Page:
In what would be any fashion designer's foremost nightmare, Balmain creative director Olivier Rousteing revealed on Instagram that pieces from the house's upcoming Spring/Summer 2024 runway show have been stolen. "More than 50 Balmain pieces stolen," Rousteing says, expressing his anger and disappointment at the loss of the hard work by his team. With just 10 days to go to the show during Paris Fashion Week, it does seem like Rousteing and his team will have to, in his words, "work days and night" to ensure that everything turns out as planned.
A new take on adidas' iconic Stan Smiths has been revealed, courtesy of British fashion designer Craig Green. The CG SPLIT STAN retains the original silhouette of the shoe save for the "splitting" right down the middle—a rubber protrusion that's seemingly inserted between the two segments. The new design has dropped in three monochromatic colourways: white, black, and khaki.
The adidas Originals and Craig Green CG SPLIT STAN sneakers are now available through the adidas App and online.
Stone Island is embarking on a multi-year partnership with Frieze. Starting with Frieze London 2023—happening this 11 to 15 October—the brand will be the Official Partner of Focus, a fixture dedicated to younger galleries at Frieze London, Los Angeles, New York, and Seoul. Participating emerging galleries of Focus will each receive a bursary from Stone Island amounting to 30 per cent of each exhibitor's stand fee (in addition to Frieze's ongoing subsidies) as well as overall amplification of Focus through a dedicated content series. Stone Island will also become the Official Partner of Frieze 91, the organisation's membership programme. Frieze 91 allows members so gain exclusive access to art and artists through curated experiences as well as members-only content and benefits.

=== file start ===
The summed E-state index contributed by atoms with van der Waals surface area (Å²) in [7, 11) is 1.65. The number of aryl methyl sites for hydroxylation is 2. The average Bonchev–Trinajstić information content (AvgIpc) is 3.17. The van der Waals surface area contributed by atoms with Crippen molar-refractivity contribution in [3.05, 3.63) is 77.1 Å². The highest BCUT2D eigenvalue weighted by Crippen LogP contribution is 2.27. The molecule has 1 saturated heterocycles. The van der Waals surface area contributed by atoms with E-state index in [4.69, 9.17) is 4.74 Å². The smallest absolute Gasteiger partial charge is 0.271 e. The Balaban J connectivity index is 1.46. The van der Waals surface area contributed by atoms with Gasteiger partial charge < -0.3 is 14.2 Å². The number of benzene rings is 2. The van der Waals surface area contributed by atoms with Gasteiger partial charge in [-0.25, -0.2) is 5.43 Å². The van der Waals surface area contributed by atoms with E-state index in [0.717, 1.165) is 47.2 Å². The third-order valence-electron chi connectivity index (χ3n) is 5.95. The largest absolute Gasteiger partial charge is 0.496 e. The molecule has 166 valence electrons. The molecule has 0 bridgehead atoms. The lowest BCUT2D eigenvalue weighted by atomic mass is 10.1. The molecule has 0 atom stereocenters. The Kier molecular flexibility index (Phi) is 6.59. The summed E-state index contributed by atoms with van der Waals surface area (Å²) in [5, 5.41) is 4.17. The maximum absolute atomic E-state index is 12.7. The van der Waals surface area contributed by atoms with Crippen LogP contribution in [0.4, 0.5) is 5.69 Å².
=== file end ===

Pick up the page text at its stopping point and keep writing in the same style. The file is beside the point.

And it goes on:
As part of Moncler's RE/ICONS series—an annual celebration of the brand's iconic achievements of the past while looking to the future—the brand has revived its 1954 Karakorum duvet jacket. Worn by climbers in 1954, the Moncler Karakorum is known for its unparalleled warmth as well as technical excellence. Just how excellent, you ask? Achille Compagnoni and Lino Lacedelli each wore the Moncler Karakorum while scaling K2 and becoming the very first people to reach the summit in 1954. For the RE/ICONS series, the Moncler Karakorum has been reenvisioned in three designs (with a range of colours) varying in length and fit.
In Coach's latest campaign, Dove Cameron, Yanfei Song, Lil Buck, and newly appointed global ambassador Youngji Lee battle their inner demons. It might sound a bit too dark for a fashion campaign but the "demons" in question are doppelgängers criticising their choice of wearing the Coach Shine collection—a range of metallic and patent leather pieces. The individual duos battle it off in fast-paced choreography before the expressive selves eventually triumphs. Basically, no one should ever dull your shine, Coach Shine or not.